EVALUATION OF VACUUM POST-PELLET APPLICATIONS OF BIOACTIVES TO BROILER FEED ON EFFICACY AND PROTECTED DELIVERY
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The use of vacuum coating is mostly limited to production of high fat containing extruded aqua and pet diets. The physical characteristics of extrudates are favourable for vacuum coating due to their high porosity and durability. However, with pelleted feed for broilers, there are potentially several opportunities, but there are also challenges; these are explored here. The opportunities identified were inclusion of high level of oils, protected delivery of feed additives (e.g., enzymes, probiotics, vaccines, etc.), improved and safe use of offensive feed additives and improvement of shelf-life of feed and additives. Challenges include the relatively high density of pellets (low porosity) which limits liquid infusion, increased processing cost and decreased feed throughput. However, feed ingredients selection and alternating processing variables (temperature, moisture, die specifications etc.) were deemed to overcome the challenges of low porosity. Three experiments were conducted to evaluate the use of vacuum coating in pelleted feed. In the first experiment, the effect of particle size on post-pellet oil absorption (OA), porosity, pellet durability index (PDI) and bulk density were investigated. The three particle sizes for three grains (wheat, barley and corn) were pelleted using a 4.7 mm die to get whole grain (WP), coarse (CP), and fine (FP) grind pellets. The pellets were coated with 15% canola oil without (VC-) and with (VC+; 0.3 bar) vacuum coating. The grain type was found to have a significant effect on the particle size when ground through either fine (3.2 mm) or coarse (6.4 mm) screen. With coarse grinding, the mean particle size was 1896, 1290 and 1057 µm, respectively for barley, wheat and corn; with fine grinding, the mean particle size was 1153, 767 and 732 µm, respectively. Porosity of CP from wheat and corn was significantly (P<0.01) higher than WP and FP. For barley, there was no difference in porosity of CP and FP but both were significantly higher than WP. For wheat, OA of CP was highest (P<0.01), but no significant difference was found between FP and WP. However, for barley, higher OA was found in FP followed by CP and WP. In corn, OA of CP was higher than for FP or WP. Vacuum coating (VC+) improved (P<0.01) OA of all pellets compared to VC-. Porosity was positively correlated with OA and negatively correlated to PDI and bulk density. Overall, the first experiment suggested that alteration of particle size and grain type could be the options for improving the oil absorption by vacuum coating. A second experiment was conducted to observe the effect of enzyme addition method (EAM; E-, without enzyme; PreE+, Pre-pellet addition of enzyme; PosE+, post-pellet addition of enzyme), conditioning temperature (CT; 65 or 95°C) and coating method (CM; VC- or VC+) on broiler performance when fed wheat-rye-based diets. Enzyme addition (pre or post-pellet addition in comparison to without enzyme) significantly improved (P<0.01) the body weight at 21 and 35d. Higher CT (95°C) improved feed conversion ratio (FCR) in both starter (P<0.01) and grow/finish phase (P=0.04) and PDI of both starter and grow/finish pellets (P<0.01) when compared to low CT (65°C). Vacuum coating did not have any effect on the diet extract viscosity, animal performance or digesta viscosity in either of the phases. However, with post-pellet vacuum coating, there was high retention of xylanase activity after processing. Vacuum coating significantly (P<0.05) reduced the relative length of small intestine of broilers at 21d but not at 35d. In the third experiment, broiler grow/finish diets were stored in an incubator (37°C) to see if vacuum coating can improve the shelf-life of feed. The results showed post-pellet vacuum-coated pellets retained higher enzyme activity after 15 days of storage. Although no effect of vacuum coating on animal performance was observed, vacuum coating was able to protect the enzyme during processing and storage. Further work needs to be done to translate these benefits to improve animal performance, which might be achieved using various vacuum coating and processing conditions, and bioactives.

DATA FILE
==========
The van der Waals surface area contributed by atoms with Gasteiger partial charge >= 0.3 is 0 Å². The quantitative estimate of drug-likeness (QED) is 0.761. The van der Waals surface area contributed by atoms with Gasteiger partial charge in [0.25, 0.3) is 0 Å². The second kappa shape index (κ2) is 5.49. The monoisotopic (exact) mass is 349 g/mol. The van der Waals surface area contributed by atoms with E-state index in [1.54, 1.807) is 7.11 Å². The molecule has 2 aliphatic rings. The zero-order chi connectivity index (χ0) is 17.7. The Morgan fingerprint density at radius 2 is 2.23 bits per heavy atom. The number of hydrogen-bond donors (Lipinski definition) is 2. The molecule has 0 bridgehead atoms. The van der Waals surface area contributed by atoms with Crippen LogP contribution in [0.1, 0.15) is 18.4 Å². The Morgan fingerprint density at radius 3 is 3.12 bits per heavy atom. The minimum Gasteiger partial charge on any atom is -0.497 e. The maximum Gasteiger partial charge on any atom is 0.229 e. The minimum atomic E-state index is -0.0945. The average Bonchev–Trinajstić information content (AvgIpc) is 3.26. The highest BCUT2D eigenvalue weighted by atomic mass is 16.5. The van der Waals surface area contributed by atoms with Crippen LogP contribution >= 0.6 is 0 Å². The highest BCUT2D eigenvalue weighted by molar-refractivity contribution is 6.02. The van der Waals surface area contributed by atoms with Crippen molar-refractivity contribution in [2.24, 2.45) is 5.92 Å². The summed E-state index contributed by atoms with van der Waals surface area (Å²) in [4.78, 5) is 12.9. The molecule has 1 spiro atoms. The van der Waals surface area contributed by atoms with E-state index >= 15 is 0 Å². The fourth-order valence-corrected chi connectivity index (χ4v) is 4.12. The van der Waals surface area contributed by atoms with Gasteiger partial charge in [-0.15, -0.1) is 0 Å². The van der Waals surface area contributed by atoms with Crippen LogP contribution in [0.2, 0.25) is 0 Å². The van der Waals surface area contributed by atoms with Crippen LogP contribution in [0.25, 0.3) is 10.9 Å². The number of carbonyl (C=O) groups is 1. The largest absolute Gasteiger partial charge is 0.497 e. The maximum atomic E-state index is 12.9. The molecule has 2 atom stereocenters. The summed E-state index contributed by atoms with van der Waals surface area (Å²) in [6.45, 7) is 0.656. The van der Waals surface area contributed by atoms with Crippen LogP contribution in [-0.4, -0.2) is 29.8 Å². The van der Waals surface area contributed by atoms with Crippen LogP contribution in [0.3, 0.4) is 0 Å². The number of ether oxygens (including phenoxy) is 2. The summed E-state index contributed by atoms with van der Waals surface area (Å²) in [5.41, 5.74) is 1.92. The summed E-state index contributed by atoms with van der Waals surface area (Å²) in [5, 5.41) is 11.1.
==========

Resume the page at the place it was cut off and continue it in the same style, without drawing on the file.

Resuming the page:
DegreeMaster of Science (M.Sc.)
DepartmentAnimal and Poultry Science
SupervisorScott, Thomas A.
CommitteeClassen, Henry L.; Buchanan, Fiona C.; Van Kessel, Andrew; Tyler, Robert T.
Copyright DateJuly 2015